U.S. Air Force Chief Information Officer (CIO) Lauren Knausenberger detailed her team’s efforts on the zero trust security migration during a Billington Cybersecurity webinar this week, and said that move to new security paradigm has generated traction and “unity of effort unlike I have seen in my tenure.”

“With zero trust … the hype is real,” Knausenberger said during the May 4 event. “It’s happening. We are going to spend billions of dollars on this, and we have done the work to make sure that it is going to stick,” she said. “I have not been this excited about an effort in the DoD in a really long time.”

“I am seeing the passion from the engineers; I am seeing the industry just really show up and give great insight,” the CIO said. “With zero trust, it’s a vague enough term – even though we’ve defined it – and it incorporates a new take on pretty much everything we’re doing in cybersecurity and data tagging, the future of networking. There is so much, that actually zero trust is going to have wide applications. It is going to get billions of dollars of investment.”

“It’s a unity of effort unlike I have seen in my tenure,” Knausenberger said.

The Defense Department (DoD) released its long-anticipated zero trust strategy and roadmap in November, outlining how the agency plans to fully implement a department-wide zero trust cybersecurity framework by fiscal year 2027.

Just last week, Federal Chief Information Security Officer Chris DeRusha said that the Biden administration is requesting roughly $12 billion in fiscal year 2024 funding in connection with efforts to roll out zero trust security across the entire government.

Zero Trust Plays a Role in JWCC

Knausenberger highlighted the role that zero trust plays as a “forcing function” to move the Air Force to the cloud and implement modernization at large across the DoD.

Late last year, the Pentagon selected four tech giants – Amazon, Microsoft, Oracle, and Google – for its Joint Warfighting Cloud Capability (JWCC) contract.

The JWCC is a multiple-award contract vehicle that is intended to provide the DoD the opportunity to acquire commercial cloud capabilities and services directly from the commercial cloud service providers at the speed of mission, at all classification levels, from headquarters to the tactical edge.

“That could be a really game changing contract in the marketplace, and the way that we look at that is, this is great,” Knausenberger said. “This is DoD saying, ‘Hey, we’re going all in on cloud, we are funding cloud, we’re all in on multi-hybrid cloud.’”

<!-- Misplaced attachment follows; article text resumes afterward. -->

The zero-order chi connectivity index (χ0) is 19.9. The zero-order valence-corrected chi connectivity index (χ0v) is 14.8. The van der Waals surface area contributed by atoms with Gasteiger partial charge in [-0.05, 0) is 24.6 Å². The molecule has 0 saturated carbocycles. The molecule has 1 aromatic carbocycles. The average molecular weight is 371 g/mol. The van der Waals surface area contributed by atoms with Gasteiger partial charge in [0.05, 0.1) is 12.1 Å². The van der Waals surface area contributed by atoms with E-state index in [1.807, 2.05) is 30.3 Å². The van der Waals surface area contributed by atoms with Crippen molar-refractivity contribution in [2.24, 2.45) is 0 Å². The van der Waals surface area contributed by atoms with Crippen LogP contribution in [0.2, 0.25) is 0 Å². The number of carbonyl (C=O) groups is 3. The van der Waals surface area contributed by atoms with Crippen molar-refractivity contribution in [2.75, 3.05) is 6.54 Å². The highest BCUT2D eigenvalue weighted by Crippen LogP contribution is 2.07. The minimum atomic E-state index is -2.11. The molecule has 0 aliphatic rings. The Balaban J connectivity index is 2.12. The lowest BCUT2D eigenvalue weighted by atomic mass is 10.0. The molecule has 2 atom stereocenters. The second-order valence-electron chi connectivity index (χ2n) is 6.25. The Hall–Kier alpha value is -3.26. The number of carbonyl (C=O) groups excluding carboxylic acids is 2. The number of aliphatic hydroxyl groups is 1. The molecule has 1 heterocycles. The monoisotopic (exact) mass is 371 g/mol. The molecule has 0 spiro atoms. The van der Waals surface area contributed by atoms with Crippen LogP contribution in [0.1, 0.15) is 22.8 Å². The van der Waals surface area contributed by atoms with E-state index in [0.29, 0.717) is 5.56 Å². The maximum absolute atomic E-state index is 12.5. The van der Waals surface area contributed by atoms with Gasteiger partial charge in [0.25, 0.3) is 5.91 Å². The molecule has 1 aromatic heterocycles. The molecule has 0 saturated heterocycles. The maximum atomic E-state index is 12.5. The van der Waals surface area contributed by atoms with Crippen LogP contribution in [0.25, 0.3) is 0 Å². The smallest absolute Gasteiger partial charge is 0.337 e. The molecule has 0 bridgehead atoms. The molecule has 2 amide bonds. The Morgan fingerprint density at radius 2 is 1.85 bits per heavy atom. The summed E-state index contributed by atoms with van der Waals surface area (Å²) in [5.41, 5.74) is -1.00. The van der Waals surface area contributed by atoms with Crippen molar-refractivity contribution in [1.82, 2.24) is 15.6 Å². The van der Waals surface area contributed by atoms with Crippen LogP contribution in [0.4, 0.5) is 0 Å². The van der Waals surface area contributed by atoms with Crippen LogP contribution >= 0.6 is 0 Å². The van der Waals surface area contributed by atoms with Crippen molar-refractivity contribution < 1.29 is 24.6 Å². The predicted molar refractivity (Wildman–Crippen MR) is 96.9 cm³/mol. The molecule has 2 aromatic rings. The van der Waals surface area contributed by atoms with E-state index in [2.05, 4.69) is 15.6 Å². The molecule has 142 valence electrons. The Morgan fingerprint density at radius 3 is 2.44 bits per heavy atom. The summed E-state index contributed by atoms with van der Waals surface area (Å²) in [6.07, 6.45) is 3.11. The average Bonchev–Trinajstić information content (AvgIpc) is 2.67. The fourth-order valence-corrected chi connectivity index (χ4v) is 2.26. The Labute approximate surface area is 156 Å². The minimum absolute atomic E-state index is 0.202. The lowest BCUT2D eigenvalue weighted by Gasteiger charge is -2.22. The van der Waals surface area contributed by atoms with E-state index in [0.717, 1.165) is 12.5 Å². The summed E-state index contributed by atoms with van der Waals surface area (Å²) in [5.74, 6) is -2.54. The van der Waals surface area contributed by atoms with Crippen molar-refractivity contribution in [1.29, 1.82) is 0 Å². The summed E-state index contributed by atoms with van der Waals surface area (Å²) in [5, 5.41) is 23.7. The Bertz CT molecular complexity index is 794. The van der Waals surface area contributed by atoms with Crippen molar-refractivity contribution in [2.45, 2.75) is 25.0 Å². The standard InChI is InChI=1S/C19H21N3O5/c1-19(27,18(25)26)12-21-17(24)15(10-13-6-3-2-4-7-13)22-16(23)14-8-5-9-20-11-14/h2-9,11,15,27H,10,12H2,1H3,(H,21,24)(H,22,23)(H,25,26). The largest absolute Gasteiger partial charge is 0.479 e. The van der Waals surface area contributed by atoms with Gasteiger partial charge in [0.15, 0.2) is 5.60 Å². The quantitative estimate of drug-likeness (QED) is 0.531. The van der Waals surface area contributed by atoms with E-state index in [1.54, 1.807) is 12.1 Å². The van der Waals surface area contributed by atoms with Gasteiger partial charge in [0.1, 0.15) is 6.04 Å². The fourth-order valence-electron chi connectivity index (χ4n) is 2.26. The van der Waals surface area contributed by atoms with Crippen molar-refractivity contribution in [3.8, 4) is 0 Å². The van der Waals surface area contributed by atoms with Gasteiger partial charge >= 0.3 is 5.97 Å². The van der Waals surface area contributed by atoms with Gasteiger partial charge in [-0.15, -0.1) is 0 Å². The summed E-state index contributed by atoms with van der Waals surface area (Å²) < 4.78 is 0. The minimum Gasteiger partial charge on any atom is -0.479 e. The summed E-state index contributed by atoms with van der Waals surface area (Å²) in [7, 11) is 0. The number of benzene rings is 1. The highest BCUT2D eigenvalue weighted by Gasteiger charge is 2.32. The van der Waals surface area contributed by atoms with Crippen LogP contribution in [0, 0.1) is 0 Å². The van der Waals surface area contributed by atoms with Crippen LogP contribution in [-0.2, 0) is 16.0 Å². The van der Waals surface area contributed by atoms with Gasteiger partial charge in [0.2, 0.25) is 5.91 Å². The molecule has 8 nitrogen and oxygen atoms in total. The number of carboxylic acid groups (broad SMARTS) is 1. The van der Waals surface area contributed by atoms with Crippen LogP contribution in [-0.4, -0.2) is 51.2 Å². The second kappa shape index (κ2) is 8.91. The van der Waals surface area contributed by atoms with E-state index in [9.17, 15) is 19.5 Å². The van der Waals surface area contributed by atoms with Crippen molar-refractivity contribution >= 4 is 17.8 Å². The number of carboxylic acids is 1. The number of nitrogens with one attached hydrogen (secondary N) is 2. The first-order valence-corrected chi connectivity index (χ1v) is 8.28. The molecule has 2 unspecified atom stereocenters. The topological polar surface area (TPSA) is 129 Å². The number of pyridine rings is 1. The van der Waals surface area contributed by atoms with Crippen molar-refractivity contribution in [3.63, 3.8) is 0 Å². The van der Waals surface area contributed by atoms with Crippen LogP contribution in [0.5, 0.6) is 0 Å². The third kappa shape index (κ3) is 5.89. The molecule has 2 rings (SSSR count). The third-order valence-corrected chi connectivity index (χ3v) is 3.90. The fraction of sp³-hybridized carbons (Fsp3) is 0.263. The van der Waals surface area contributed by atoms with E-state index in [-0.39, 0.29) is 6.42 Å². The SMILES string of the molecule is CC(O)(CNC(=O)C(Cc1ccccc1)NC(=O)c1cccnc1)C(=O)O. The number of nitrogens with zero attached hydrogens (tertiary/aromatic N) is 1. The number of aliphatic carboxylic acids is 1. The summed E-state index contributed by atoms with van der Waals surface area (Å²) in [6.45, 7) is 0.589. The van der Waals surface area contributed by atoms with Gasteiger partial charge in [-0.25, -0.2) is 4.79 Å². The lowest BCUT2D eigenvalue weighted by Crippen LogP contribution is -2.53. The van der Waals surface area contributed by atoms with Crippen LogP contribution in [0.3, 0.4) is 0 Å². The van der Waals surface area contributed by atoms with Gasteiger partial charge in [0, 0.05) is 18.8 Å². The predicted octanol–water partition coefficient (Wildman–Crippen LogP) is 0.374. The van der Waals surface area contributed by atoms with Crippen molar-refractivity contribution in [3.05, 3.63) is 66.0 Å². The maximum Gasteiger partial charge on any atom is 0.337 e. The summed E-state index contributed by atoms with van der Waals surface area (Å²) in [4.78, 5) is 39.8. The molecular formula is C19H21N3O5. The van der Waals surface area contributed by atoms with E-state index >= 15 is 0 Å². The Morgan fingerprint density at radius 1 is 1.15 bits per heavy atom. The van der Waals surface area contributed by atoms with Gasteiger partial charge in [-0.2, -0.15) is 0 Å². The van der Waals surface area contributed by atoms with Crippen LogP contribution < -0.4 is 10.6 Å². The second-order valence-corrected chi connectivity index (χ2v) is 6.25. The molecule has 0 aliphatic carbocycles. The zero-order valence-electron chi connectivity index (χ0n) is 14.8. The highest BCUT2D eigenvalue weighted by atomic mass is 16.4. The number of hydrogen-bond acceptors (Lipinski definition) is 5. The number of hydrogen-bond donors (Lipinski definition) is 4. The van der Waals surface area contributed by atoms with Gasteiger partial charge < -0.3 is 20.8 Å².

The Air Force CIO said her team’s focus right now for the JWCC contract is at the secret and top-secret classification. “That’s where we’re going to start putting our dollars,” Knausenberger said, “and we’re going all in on JWCC.”

“If it doesn’t have everything we need on day one, we’re going to work and we’re going to make sure that it does,” she said. “I think we’re going to become a pretty solid cloud business organization together through this.”

Generative AI Hype Cycle

During the webinar, Knausenberger also discussed how the Air Force is racing to stay on top of the generative AI hype cycle and is set to release policies soon to ensure the service branch is safely using the tool.

The service branch needs to seize the opportunity, she said, needs to do it safely.

“It is an incredibly powerful capability, and if we only see this as a threat and only focus on mitigating the threat, it will be more of a threat because our adversaries are focused on the opportunity, and we’re only focused on the defense,” Knausenberger explained.

The CIO said the forthcoming policies for generative AI will entail guidance and guardrails on things “people already know” – like not sharing classified information with an unclassified tool like ChatGPT.

Knausenberger is stepping down from her Air Force CIO post on June 2. While she didn’t detail much about her plans after the Air Force, she said she will not be bored.

“I won’t be as close to the mission as I am now, but I will still be a friend to the Department of Defense,” Knausenberger said. “I won’t be too far away from the national security space. I’m looking forward to the next chapter, and I would not be surprised if five to 10 years from now I feel the itch and there’s some sort of a compelling problem or mission that pulls me right back into service.”

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